Image Sourced from: Repair Café
When it comes to dealing with broken appliances, furniture, technology, clothing, bicycles, and more, it can be expensive to get these items repaired professionally. Sometimes you might feel that you should simply dispose of your broken item and buy a new one. However, this endless cycle of buying and replacing doesn’t benefit the environment. It also can end up costing you more in the long run.
You might have also noticed that repair shops seem to be disappearing. For example, it’s not that common to come across shoe repair shops anymore despite the fact that we obviously all still wear shoes! This means that it is much more common to throw out a pair of shoes once you’ve worn out the soles instead of simply getting the soles replaced. With the combination of decreased repair shops and an increase in consumer culture, this leaves people with few opportunities to repair and reuse their items.
Enter a new wave of resources to help you learn how to repair what you already own, helping you to save money and do a whole lot of good for the environment. Plus, it is pretty empowering to learn how to fit things! While there are websites out there such as iFixit which provides you with a wealth of information on how to repair a variety of items on your own, sometimes you need a helping hand! For those of us who are lacking in repair skills or feeling unconfident in our ability to fix an item on our own, it can be useful to have the help from someone who is a bit more experienced!
This is where Repair Café’s come into play! Repair Café’s are free meeting places where people can come together to repair broken household items. If you aren’t sure if you can repair something yourself, a great alternative to landfilling that item would be bringing it to a local Repair Café where experienced volunteers are able to show you how.
You also don’t have to worry about bringing your own tools, as the Repair Café’s will provide all the tools and materials necessary to get your item back into working order!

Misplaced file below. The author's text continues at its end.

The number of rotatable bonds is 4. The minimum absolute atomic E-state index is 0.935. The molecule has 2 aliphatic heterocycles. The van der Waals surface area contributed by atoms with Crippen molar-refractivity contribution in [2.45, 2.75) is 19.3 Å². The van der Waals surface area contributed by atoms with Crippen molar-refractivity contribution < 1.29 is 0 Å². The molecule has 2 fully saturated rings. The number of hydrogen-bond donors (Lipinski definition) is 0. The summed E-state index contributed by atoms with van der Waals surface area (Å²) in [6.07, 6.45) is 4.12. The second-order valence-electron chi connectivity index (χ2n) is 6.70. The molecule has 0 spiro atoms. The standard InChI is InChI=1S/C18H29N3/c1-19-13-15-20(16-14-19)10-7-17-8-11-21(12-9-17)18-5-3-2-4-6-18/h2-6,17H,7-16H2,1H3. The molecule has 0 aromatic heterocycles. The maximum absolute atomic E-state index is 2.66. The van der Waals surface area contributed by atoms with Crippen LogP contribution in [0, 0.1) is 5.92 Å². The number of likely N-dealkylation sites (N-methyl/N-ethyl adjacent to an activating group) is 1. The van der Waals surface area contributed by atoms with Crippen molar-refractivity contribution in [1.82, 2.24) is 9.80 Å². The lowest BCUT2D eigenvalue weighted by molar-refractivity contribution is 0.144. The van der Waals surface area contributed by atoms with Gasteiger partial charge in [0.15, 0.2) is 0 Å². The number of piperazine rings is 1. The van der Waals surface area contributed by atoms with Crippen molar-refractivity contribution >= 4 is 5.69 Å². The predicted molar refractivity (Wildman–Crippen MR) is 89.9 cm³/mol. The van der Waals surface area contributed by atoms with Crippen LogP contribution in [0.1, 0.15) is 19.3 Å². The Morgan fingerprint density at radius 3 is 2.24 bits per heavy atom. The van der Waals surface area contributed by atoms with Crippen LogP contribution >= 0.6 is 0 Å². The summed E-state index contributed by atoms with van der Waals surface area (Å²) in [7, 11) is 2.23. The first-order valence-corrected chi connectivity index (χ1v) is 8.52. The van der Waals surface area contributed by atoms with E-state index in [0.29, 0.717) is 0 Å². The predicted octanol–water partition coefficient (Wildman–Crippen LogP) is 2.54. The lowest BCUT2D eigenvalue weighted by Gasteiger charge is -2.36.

Background behind Repair Cafés
The Repair Café Foundation was founded by Martine Postma after she started up her first Repair Café in Amsterdam in 2009. After experiencing great success, she decided that this concept should be adopted all over the world.
Image sourced from: Repair Café
Now there are over 1,500 Repair Café’s worldwide, with the majority being in Belgium, Germany and the Netherlands, and 15 located in Canada.
If you happen to be in Canada and looking for a Repair Café to visit, check out this webpage from Waste Reduction Week in Canada which provides links to all the different locations across the country.
Repair Cafés Help Promote Professional Repair Shops
Although it may seem like Repair Cafés are taking away business from professional repair shops which are already struggling, this actually isn’t the case. Repair Café’s aim is to increase awareness about the need to repair items whether that be professionally or on your own.
Additionally, when people bring items that go beyond the capabilities of the volunteers, you are always recommended to go to professionals!
Reviving Lost Skills
One of the best things about Repair Cafés is that they allow people not only to get their items fixed for free, therefore keeping them out of the landfill, but they also facilitate learning! Having the ability to fix an item, whether it is a ripped clothing seam or a broken cellphone screen, isn’t a skill we are born with. Being able to repair items is a skill that used to get passed down from generation to generation.
This practical knowledge has been lost over the past few years, as consumer culture has taught us that we don’t need to fix our items. Additionally, we have been told by manufacturers that any repairs must be done through the manufacturer otherwise we risk damaging our items. It is common practice for manufacturers to restrict access to repair manuals, use parts and tools that are unique to their products, and make their specialized parts inaccessible to consumers and small repair shops. This forces the consumer to choose between using pricey “authorized” repair shops or purchasing a replacement.
Consumers have the right to take repair matters into their own hands and preserve the lifespan of the items they purchase. For more information on the right to repair technology, check out this article!
Repair Cafés are a great place to go if you are looking to reduce your environmental impact and learn a new skill that you will be able to pass on to the people around you!
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